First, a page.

Amidst the popularity of battle royales and MOBAs, tactical multiplayer first-person shooters still have a large following of hardcore gamers. Two of the most popular titles today are and Rainbow Six Siege and Counter-strike: Global Offensive (CSGO). There's no clear winner when it comes to Rainbow Six Siege, also called R6 Siege vs CSGO, but we can help you choose which game is better for you by comparing them.
R6 Siege vs CSGO - The Rundown
Here's a quick summary of the differences from Rainbow Six Siege vs CSGO. Remember that these are really short answers and we recommend you to read more about it down below.
- Mechanics – R6 Siege evolved from tactical shooters, while CSGO evolved from arena shooters.
- Gunplay – R6 Siege has an ADS (aim-down-sight) mechanic and weapon attachment system. CSGO has straightforward gunplay with recoil management, reloading, and surface penetration.
- Variety – R6 Siege has more distinct, role-dependent character-based play styles. CSGO players can assume any role.
- Pacing – R6 Siege starts out slow and speeds up as the round ends, while CSGO starts fast, slows down, then speeds up again.
Both games are considered good by today’s standards, but which one is better? It all boils down to what kind of experience you’re after. Let’s take a deeper look at what the two games offer:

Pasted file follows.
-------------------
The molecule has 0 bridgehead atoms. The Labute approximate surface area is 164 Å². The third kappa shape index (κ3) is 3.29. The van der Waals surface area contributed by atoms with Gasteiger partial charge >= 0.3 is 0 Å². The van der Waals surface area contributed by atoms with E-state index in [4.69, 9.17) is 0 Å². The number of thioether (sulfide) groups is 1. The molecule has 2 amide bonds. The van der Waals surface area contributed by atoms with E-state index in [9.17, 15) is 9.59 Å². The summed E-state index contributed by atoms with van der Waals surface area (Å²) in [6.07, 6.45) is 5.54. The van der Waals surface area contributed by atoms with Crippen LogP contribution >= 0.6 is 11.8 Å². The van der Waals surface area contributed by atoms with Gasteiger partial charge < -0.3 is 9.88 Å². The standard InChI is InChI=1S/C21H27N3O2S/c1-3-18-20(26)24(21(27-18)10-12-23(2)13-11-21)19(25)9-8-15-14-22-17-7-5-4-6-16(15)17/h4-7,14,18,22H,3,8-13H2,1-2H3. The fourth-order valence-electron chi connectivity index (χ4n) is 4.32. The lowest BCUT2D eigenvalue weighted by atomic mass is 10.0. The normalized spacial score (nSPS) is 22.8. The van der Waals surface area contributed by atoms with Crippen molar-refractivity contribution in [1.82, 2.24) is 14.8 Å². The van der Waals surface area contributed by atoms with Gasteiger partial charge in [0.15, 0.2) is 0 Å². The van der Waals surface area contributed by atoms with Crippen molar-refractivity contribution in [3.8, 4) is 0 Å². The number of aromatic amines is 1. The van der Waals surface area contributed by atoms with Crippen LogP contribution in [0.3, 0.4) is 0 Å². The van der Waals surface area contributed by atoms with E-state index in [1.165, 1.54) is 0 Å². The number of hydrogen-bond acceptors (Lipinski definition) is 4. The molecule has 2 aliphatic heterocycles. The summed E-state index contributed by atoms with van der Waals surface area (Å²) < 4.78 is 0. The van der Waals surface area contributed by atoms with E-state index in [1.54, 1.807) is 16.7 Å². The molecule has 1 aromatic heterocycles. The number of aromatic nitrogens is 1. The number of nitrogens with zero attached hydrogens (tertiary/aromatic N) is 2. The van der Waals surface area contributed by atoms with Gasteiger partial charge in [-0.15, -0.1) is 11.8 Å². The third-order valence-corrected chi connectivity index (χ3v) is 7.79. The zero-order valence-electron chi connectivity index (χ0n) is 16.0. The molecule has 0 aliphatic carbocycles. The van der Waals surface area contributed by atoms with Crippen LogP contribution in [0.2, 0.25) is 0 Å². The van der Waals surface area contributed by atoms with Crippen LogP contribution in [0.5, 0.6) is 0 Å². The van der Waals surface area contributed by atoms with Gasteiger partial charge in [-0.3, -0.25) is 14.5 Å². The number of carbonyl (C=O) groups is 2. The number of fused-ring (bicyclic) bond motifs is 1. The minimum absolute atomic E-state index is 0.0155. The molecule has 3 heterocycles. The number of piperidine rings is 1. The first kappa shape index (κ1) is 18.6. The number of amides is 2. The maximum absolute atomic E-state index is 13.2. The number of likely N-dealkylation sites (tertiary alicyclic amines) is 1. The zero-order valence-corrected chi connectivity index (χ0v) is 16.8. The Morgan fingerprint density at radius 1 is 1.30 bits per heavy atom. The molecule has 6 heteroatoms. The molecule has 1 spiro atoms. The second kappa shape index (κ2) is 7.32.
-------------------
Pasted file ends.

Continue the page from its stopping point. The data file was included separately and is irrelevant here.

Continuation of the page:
Despite both being tactical squad-based shooters, R6 Siege and CSGO are different from each other because they evolved from two distinct FPS subgenres. R6 Siege came from tactical shooters like the older Tom Clancy games, while CSGO has its foundations rooted in Half-life and other arena-based shooters.
R6 Siege is considered more realistic than CSGO, but with a few acceptable adjustments for better gameplay. Jumping is nonexistent, but you can sprint, vault over barricades or windows, go prone, and even rappel up or down. Parts of the map are destructible, making maps more dynamic; there are no set routes to an objective. Last but not least, the game relies heavily on remote vision courtesy of security cameras and drones.
CSGO is a tactical shooter but it still keeps the core mechanics of its predecessors. Standard movement, jumping, and crouching are still there but those are slightly toned down to make them feel more grounded. The maps are mostly static except for a few destructible vents or opening doors. Another important mechanic that’s unique to the game is the buying system, giving you access to guns and limited tactical gear.
Both games are heavily inspired by real-world weapons. However, aside from recoil and reload mechanic, the gunplay in R6 Siege and CSGO are very different from each other.
R6 Siege guns are more complex, thanks to the ability to customize their performance by adding attachments. For example, attaching a flash hider to an M4 makes it better at firing short bursts, while a compensator decreases the radius of the recoil pattern during extended fire. Other extra gunplay-related factors include aiming down sights, the addition of scopes for better aiming, and selecting fire modes. It will take longer to get used to the guns in R6 Siege, but you have the option to optimize them according to your preferences.